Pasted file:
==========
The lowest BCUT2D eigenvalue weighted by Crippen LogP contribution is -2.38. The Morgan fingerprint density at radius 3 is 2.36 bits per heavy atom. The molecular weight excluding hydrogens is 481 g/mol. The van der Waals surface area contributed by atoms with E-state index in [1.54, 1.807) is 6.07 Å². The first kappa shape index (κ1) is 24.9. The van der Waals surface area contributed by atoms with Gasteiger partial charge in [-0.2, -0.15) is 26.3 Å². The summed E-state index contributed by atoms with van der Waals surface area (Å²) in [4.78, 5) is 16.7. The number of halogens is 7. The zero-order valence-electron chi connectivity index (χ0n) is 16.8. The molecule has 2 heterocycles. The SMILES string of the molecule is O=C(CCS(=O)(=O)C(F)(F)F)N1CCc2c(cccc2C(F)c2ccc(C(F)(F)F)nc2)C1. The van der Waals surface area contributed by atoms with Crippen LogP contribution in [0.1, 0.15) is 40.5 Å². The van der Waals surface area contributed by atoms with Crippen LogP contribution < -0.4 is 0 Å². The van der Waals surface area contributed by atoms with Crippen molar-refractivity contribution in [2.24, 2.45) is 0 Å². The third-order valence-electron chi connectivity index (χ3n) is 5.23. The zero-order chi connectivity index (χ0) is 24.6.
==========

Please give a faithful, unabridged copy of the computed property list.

The lowest BCUT2D eigenvalue weighted by Crippen LogP contribution is -2.38. The Morgan fingerprint density at radius 3 is 2.36 bits per heavy atom. The molecular weight excluding hydrogens is 481 g/mol. The van der Waals surface area contributed by atoms with E-state index in [1.54, 1.807) is 6.07 Å². The first kappa shape index (κ1) is 24.9. The van der Waals surface area contributed by atoms with Gasteiger partial charge in [-0.2, -0.15) is 26.3 Å². The summed E-state index contributed by atoms with van der Waals surface area (Å²) in [4.78, 5) is 16.7. The number of halogens is 7. The zero-order valence-electron chi connectivity index (χ0n) is 16.8. The molecule has 2 heterocycles. The SMILES string of the molecule is O=C(CCS(=O)(=O)C(F)(F)F)N1CCc2c(cccc2C(F)c2ccc(C(F)(F)F)nc2)C1. The van der Waals surface area contributed by atoms with Crippen LogP contribution in [0.1, 0.15) is 40.5 Å². The van der Waals surface area contributed by atoms with Crippen LogP contribution < -0.4 is 0 Å². The van der Waals surface area contributed by atoms with Crippen molar-refractivity contribution in [2.24, 2.45) is 0 Å². The third-order valence-electron chi connectivity index (χ3n) is 5.23. The zero-order chi connectivity index (χ0) is 24.6.